They just don’t make cartoons like they did back in the 80′s and 90′s. One of the coolest things about classic cartoons are the incredible theme songs that became permanently etched into the brains of an entire generation. The addiction to classic cartoon theme songs isn’t just an American phenomenon, either. Check out these amazing renditions of classic cartoon theme songs in foreign languages:
Duck Tales (in Hindi)
You can’t really go wrong with any foreign version of the Duck Tales theme song, but the Hindi and Japanese versions are particularly passionate. In this Hindi version, the “ooOOoooh” part of the chorus reaches a level of smooth that no talking-duck-loving kid of the early 90′s could possibly resist.
Tiny Toons (in German)
There are versions of the Tiny Toons theme song in many different languages, but none of the others scratch the surface of the German version’s awesomeness. This particular theme song is incredibly to begin with, but the hard consonants of German really compliment the quick pace. This fantastic theme song (in any language) is one of many elements that made Tiny Toons an incredibly cartoon for kids and adults alke.
Animaniacs (in Arabic)
Following in the footsteps of Tiny Toons, this Arabic version of the Animaniacs theme song is another brilliant example of how a specific language can be paired with the particular pacing of a song to create a tornado of cartoon theme song badassery. Animaniacs was a great kids show, but it was definitely meant to entertain adults as well, and they clearly didn’t forget about the Arabic-speaking adults.
Chip & Dale: Rescue Rangers (in Swedish)
This song sounds so smooth and cool, it probably could’ve doubled as the theme song for a Swedish TV show about a really cool, James Bond-type super spy. Then it gets to the “Ch-ch-ch-chip and Dale!” part. I have no idea how the proper names of the characters got translated, or what the character’s new Swedish names became, but it doesn’t matter. I’d watch anything that came on after a killer intro song like this.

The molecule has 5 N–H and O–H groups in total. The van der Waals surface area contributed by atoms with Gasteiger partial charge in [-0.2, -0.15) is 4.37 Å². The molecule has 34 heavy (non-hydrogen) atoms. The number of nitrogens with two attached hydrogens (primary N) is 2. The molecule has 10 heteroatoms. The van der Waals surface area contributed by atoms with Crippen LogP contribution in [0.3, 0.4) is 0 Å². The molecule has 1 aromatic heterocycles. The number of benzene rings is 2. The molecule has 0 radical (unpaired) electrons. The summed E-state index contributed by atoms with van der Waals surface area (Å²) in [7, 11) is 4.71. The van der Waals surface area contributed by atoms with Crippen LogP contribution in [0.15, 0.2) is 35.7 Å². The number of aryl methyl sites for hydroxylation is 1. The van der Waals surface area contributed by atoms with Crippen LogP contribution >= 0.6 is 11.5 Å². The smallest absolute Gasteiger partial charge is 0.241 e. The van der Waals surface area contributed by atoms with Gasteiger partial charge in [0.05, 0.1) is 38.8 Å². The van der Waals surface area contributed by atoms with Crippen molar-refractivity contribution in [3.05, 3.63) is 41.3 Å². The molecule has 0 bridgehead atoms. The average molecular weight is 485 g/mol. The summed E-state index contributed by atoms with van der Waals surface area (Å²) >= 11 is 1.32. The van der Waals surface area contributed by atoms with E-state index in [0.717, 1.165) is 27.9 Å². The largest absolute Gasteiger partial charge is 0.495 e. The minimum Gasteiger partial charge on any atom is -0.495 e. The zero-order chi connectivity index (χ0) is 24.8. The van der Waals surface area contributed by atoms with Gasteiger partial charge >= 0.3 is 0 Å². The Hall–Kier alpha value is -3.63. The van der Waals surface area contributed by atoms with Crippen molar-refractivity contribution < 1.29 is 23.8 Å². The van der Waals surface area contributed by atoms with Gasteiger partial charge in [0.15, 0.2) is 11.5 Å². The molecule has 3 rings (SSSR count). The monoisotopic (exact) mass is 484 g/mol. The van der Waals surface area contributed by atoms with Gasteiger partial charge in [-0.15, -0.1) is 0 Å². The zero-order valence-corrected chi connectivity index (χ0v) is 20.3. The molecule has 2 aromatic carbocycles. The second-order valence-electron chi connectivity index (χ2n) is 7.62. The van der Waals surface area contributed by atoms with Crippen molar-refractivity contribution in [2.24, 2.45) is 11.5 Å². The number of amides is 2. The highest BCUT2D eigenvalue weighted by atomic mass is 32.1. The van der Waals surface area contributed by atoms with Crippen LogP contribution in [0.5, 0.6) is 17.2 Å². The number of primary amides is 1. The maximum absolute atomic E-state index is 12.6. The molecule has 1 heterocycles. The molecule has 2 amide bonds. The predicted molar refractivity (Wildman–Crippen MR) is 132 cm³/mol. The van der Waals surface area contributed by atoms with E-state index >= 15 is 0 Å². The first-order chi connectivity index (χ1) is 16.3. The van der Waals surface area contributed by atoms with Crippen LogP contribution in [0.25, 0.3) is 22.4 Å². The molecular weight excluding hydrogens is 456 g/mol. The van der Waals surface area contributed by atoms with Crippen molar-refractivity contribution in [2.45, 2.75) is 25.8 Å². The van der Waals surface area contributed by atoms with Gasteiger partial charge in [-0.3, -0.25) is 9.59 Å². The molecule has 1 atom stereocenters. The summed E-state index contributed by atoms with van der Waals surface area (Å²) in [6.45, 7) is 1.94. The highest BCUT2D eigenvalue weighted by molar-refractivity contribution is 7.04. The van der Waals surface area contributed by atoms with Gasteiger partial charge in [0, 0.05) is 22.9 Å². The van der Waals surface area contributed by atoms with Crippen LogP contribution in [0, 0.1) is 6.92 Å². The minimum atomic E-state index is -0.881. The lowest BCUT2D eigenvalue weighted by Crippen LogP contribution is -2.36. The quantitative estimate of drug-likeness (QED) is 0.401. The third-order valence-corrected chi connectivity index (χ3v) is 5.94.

He-Man (in Spanish)
“Yo Soy He-Man!” What more do you need?!
Pinky & The Brain (in Russian)
If there was ever a classic cartoon theme song that was meant to be re-done in Russian, this is it. The Steven Spielberg shout-out at the end is just icing on the Bliny (that’s what came up when I googled “Russian cake”).
Gummi Bears (in Japanese)
There are versions of the Gummi Bears theme song in dozens of different languages, but the Japanese version is by far my favorite. It’s one of the few versions that leaves the epic and memorable “Gummi Bears!” chorus line intact, and the passion that the Japanese singer brings to that song totally trumps anybody else’s rendition. Congratulations, Japan. You totally won the “Gummi Bears Theme Song” contest.
Inspector Gadget (in French)
It’s times like this (and when I’m lost in a seedy part of France, which I frequently am) that I really wish I knew French. In the American version of this song, the only words are “Inspector Gadget”, “Hoo-hoo”, and “Go Gadget, Go!”. I have no idea where the rest of the this smarmy Frenchman’s lyrics came from. What is he saying?! Go go Gadget French-to-English Translator!
Smurfs (in Chinese)
The theme song for our American version of Smurfs was just “smurf the whole day long” and “sing a happy song” sandwiched in between a whole bunch of “La la la”‘s, so I have no idea what the Chinese version is about. I can only assume that it encourages children to honor their family, only have two children, and render American manufacturing obsolete by providing goods at a cheaper cost and superior quality. Smurf that!
The Super Mario Brothers Super Show! (in German)
Even as 10 year old kids, we all knew that this was a ridiculous attempt at using rap music to appeal to a youthful audience. We let it slide though, because The Super Mario Brothers Super Show was an awesome cartoon. It was hosted by Captain Lou Albano (who played Mario), and Fridays were Legend of Zelda cartoons. Can it get any better? Aside from being about Super Mario Brothers and containing a rap song in German, this video clip confirms one of my long-held theories: everything sounds more aggressive in German.